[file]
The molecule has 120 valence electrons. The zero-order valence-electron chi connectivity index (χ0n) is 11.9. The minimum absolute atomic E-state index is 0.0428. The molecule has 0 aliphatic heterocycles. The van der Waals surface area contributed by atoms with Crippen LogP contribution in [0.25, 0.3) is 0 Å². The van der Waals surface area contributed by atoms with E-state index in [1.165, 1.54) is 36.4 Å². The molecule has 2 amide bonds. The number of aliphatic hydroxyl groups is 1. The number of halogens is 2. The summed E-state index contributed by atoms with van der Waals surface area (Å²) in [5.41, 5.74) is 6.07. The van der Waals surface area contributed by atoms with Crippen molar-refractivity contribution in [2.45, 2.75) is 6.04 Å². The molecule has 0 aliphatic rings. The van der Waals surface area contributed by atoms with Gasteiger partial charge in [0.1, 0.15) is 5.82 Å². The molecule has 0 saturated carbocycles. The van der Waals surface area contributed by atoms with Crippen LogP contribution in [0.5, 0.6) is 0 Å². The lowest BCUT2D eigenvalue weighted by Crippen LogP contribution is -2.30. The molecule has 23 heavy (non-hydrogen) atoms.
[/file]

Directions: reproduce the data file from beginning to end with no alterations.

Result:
The molecule has 120 valence electrons. The zero-order valence-electron chi connectivity index (χ0n) is 11.9. The minimum absolute atomic E-state index is 0.0428. The molecule has 0 aliphatic heterocycles. The van der Waals surface area contributed by atoms with Crippen LogP contribution in [0.25, 0.3) is 0 Å². The van der Waals surface area contributed by atoms with E-state index in [1.165, 1.54) is 36.4 Å². The molecule has 2 amide bonds. The number of aliphatic hydroxyl groups is 1. The number of halogens is 2. The summed E-state index contributed by atoms with van der Waals surface area (Å²) in [5.41, 5.74) is 6.07. The van der Waals surface area contributed by atoms with Crippen molar-refractivity contribution in [2.45, 2.75) is 6.04 Å². The molecule has 0 aliphatic rings. The van der Waals surface area contributed by atoms with Gasteiger partial charge in [0.1, 0.15) is 5.82 Å². The molecule has 0 saturated carbocycles. The van der Waals surface area contributed by atoms with Crippen LogP contribution in [0.5, 0.6) is 0 Å². The lowest BCUT2D eigenvalue weighted by Crippen LogP contribution is -2.30. The molecule has 23 heavy (non-hydrogen) atoms.